Artificial High: the Rox are still riding the run differential of their three-game drubbing of the Padres; in all other contests they've been outscored 48-42. Still, it's rare to see this team with a winning record or a sub-5.00 ERA (4.46 through Sunday), so you'll have to forgive our gawking at anomalies like Jose Mesa's 0.00 ERA or Brad Hawpe's .739 SLG. Like the Two-Headed Goat, such oddities are not long for this world.
At this time of year, the Hit List, like any set of stats, is a conversation-starter, not the final word on quality. Soon enough, teams will rise or fall to approach their true levels of ability, and lying awake at night worrying that it hasn't happened yet is a waste of time. Embrace the Museum of April Oddities rather than fight it.
• • •
Spent this past weekend in Milwaukee with my wife's family. No Sausage Race
this time, no ballgame at all as the Brewers were in New York (a trade Omar Minaya worked out, me for Ned Yost's team and a retro '82 jersey
, just for the weekend), but the town is definitely abuzz with the fact that it's a new, Selig-free era where their team has a fighting chance.
Even with my rag arm still in a recuperative state, I had a great game of catch with my two brothers-in-law (Aaron and Adam, both
I've traveled with in the name of baseball), tossing the ball around for 30 minutes, reliving old glories on the diamond. No matter how many times I've heard it, the one that always wins is Adam's Bob Wickman story.
Adam was the better of the two brothers as a ballplayer, and even spent a couple of years on his college team at the University of Wisconsin-Whitewater, a Division III school (last year they won the D-III title
). He didn't get to hit often (lifetime stats: 1-for-4), but he occupied a rather odd niche that this futilityman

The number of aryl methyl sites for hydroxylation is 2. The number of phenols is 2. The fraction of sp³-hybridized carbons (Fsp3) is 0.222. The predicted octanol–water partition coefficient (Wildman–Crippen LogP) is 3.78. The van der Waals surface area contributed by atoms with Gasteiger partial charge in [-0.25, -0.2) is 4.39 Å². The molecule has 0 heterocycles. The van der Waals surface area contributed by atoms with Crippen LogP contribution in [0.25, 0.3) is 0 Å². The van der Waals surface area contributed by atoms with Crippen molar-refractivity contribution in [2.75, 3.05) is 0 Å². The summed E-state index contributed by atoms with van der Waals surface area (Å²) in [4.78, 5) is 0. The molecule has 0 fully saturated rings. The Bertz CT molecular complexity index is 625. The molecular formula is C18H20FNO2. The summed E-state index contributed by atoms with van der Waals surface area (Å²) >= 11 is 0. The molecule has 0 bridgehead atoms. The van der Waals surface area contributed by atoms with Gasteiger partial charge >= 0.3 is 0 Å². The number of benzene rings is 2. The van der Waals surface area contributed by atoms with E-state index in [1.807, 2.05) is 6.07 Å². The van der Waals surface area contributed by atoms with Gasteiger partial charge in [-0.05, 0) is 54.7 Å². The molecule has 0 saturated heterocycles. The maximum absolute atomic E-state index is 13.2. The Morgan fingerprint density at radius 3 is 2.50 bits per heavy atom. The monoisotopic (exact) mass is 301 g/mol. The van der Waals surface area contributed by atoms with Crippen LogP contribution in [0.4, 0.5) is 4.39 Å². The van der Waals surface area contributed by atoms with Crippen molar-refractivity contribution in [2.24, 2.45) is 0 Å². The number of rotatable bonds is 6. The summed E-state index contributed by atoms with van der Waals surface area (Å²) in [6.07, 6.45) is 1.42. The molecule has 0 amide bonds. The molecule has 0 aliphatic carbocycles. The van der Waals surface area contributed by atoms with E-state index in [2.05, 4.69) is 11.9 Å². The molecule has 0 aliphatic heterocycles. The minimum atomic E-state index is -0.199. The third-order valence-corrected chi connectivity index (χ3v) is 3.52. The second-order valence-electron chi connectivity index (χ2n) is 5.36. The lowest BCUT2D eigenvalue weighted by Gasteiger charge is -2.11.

-- whose career ended when I was cut from my freshman high school squad -- can admire. In UW-Whitewater's conference, there's a rule that allowed (not sure if it still exists) for the catcher to have a designated runner once he's on the bases as a means of expediting play; no waiting around for somebody to buckle their shinguards for those cheeseheads. Adam was the designated runner for a D-III All-America catcher who got on base fairly often, and thus saw enough playing time to steal several bases despite his few trips to the plate. Not quite Herb Washington
, but still close. And much further than I ever got.
Anyway, during the winter, Bob Wickman, one of two UW-Whitewater alums to play in the majors (the other is Gene Brabender of Ball Four
fame), would work out with the team. Wickman, who must have been coming off of his rookie '92 season with the Yankees (6-1, 4.11 ERA in 50.1 innings over eight starts), was throwing batting practice to the varsity one day when Adam stepped into the cage. He was supposed to lay down bunts on the first two pitches before swinging away, as was the style at the time. Alas, he didn't get the memo and swung away on the second pitch. He connected and lined a shot which rattled off the screen protecting Wickman.
The hurler was not happy. On his next pitch, he buzzed the tower. "The pitch came right underneath my chin," recounted Adam with a laugh and a demonstration of the ball's trajectory. "I was shaking after that."
Chin music from Bob Wickman. You have to love that story.